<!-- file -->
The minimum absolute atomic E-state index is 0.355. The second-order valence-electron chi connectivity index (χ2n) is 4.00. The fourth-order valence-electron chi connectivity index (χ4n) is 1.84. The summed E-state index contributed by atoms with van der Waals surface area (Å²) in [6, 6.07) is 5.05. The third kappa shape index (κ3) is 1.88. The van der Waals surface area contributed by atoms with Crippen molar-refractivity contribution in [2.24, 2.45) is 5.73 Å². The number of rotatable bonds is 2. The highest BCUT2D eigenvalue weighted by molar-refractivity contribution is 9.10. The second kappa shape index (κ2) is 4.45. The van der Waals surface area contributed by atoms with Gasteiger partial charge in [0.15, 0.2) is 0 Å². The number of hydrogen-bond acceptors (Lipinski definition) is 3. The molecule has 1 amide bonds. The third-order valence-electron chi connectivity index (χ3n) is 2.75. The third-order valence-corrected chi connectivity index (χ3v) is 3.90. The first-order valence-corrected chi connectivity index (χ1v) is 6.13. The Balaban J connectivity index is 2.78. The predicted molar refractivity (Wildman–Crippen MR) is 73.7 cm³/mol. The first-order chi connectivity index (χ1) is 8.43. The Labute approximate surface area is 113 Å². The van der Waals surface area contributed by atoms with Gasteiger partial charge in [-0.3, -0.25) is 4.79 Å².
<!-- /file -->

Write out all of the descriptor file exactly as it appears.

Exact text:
The minimum absolute atomic E-state index is 0.355. The second-order valence-electron chi connectivity index (χ2n) is 4.00. The fourth-order valence-electron chi connectivity index (χ4n) is 1.84. The summed E-state index contributed by atoms with van der Waals surface area (Å²) in [6, 6.07) is 5.05. The third kappa shape index (κ3) is 1.88. The van der Waals surface area contributed by atoms with Crippen molar-refractivity contribution in [2.24, 2.45) is 5.73 Å². The number of rotatable bonds is 2. The highest BCUT2D eigenvalue weighted by molar-refractivity contribution is 9.10. The second kappa shape index (κ2) is 4.45. The van der Waals surface area contributed by atoms with Gasteiger partial charge in [0.15, 0.2) is 0 Å². The number of hydrogen-bond acceptors (Lipinski definition) is 3. The molecule has 1 amide bonds. The third-order valence-electron chi connectivity index (χ3n) is 2.75. The third-order valence-corrected chi connectivity index (χ3v) is 3.90. The first-order valence-corrected chi connectivity index (χ1v) is 6.13. The Balaban J connectivity index is 2.78. The predicted molar refractivity (Wildman–Crippen MR) is 73.7 cm³/mol. The first-order chi connectivity index (χ1) is 8.43. The Labute approximate surface area is 113 Å². The van der Waals surface area contributed by atoms with Gasteiger partial charge in [-0.3, -0.25) is 4.79 Å².